New Delhi: On March 8, the Meghalaya high court held the editor and publisher of the Shillong Times guilty of contempt of court.
Chief Justice Mohamad Yaqoob Mir told the editor, Patricia Mukhim, and publisher Shobha Choudhury, “to sit in the corner of the courtroom till the rising of the court” and imposed on them a fine of Rs 2 lakh each – to be deposited to the registry for the welfare fund of the high court “within a week”.
Failing that, “both the contemnors will have to undergo six months simple imprisonment and the paper so called ‘Shillong Times’ will automatically come to an end (banned)”.
The contempt proceedings were initiated on the basis of reports published in the Shillong Times on December 6, 2018 and December 10, 2018 under the headings, “High Court pursues retirement benefits to judges, family” and “When judges judge for themselves”, respectively.
Significantly, the court’s 37-page judgement takes note of comments related to the case made by Mukhim on social media. The judgement stated, “Further, it also appears from the rejoinder affidavit filed by the learned Amicus Curiae that the contemnor, Smti. Patricia Mukhim took the help of social media and even gone to the extent of mocking the judicial system of this country. For the ready reference, the same are reproduced herein below.”
The judgement said, “It is pertinent to mention herein that the respondent/contemnor (namely Patricia Mukhim) has not only lowered the majesty of the honourable high court but she has also made serious accusations upon the lawyers who are appointed as amicus curiae. The answering amicus curiae further submits that the conduct of one of the respondents/contemnors after the drawing of the contempt proceedings in posting distasteful posts in her social media page questioning the majesty of our judicial system and the dignity of amicus curiae and terming them as a group who feed gossip to judges shows how adamant the contemnor is and how little respect she has for the majesty of this honourable high court.”
Since the matter was sub-judice , the amicus curiae, K. Ch. Gautam, submitted to the court that the contemnor posted “bad remarks in the social media” against him, “which is a dangerous attack to the entire legal fraternity and publishing such false report is scandalising the Court.”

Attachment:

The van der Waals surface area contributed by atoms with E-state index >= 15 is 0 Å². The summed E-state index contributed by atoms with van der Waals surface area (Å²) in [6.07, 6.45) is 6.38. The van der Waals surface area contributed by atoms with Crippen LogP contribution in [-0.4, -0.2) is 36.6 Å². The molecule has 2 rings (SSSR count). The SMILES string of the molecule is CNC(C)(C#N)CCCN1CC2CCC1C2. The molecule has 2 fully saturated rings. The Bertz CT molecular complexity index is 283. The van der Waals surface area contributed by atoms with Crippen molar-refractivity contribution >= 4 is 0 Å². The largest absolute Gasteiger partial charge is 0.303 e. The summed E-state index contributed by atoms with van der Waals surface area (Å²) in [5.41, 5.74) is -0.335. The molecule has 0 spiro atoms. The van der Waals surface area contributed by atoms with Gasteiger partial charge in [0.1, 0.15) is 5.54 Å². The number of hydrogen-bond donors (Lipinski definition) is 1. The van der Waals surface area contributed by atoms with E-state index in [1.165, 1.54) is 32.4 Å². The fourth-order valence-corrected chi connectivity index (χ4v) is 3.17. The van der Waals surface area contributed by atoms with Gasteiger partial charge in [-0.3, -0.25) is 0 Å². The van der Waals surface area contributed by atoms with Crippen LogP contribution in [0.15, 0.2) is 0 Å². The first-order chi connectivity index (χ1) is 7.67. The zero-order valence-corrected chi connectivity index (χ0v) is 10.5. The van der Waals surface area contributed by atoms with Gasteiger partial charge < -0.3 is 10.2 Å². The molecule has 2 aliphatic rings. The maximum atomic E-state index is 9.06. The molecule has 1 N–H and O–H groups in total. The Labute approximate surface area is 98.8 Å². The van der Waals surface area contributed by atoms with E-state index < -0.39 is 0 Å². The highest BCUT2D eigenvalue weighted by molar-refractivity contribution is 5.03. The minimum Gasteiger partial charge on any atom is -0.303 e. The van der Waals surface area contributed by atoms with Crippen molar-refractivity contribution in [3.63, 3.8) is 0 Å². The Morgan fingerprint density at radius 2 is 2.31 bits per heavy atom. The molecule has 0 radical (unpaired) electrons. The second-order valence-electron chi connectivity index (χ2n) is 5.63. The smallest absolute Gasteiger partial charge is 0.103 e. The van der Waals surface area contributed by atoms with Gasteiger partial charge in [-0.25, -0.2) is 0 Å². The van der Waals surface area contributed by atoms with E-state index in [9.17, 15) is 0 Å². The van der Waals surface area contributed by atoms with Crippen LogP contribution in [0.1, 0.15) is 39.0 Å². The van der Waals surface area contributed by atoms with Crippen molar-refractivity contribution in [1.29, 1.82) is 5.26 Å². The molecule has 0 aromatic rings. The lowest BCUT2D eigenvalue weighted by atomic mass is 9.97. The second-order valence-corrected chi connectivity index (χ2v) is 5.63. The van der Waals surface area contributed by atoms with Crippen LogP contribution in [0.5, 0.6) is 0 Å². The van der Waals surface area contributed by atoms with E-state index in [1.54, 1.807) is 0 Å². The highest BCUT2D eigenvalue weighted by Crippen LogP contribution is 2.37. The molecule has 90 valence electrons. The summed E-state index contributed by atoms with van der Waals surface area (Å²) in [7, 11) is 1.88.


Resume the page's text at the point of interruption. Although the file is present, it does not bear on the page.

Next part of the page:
Therein, the amicus curiae didn’t seem to make any difference between what was published in a newspaper under the editorship of Mukhim and her personal comments on social media. The judgement said that “… The social media has a right to publish the news and is a part of the democracy, subject to duty. (But) The sacred duty of the media is to publish correct news and sell their papers but it is limited, subject to their duties.”
Taking note of Mukhim’s mention of the words “shut up” in her social media post on December 18, supposedly uttered by Justice (since retired) S.R. Sen to her legal counsel during a hearing of the case, it stated that Justice Sen denied doing so, adding, “Justice S.R. Sen till date never shouted and never said to any lawyer the word ‘shut up’.”
“Therefore, in our view, the matter comes within the purview of Section 15 of the Contempt of Court Act, 1971.”
The court noted, “Considering the facts and circumstances of this case, we are of the considered view that the contemnor No I (Mukhim) has made a derogatory comment which also appears from the affidavit filed by the Amicus Curiae that she has posted in the social media dated 17.12. 2018 under the statement, ‘Will God reserve the choicest abuses for us journalists? That’s what the earthly Gods seem to believe.’ When she was confronted on February 25, 2019 for these remarks, she had no answer.”
Mukhim had deleted her December 18 Facebook post but the court did not take cognisance of the deletion.
The court also decided to set aside certain affidavits – which offered an unconditional apology – filed by the respondents. “After conclusion of the arguments on March 1, 2019, the contemnors in the second half of the day appears to have filed two affidavits in the registry without any permission. They have now tendered unconditional apology, which appears to be a calculated strategy so as to avoid punishment.”
While Mukhim has not responded to The Wire’s query on whether she and her co-respondent in the case would challenge the order, some media reports have said they would do so.
The full judgment of the case is as follows: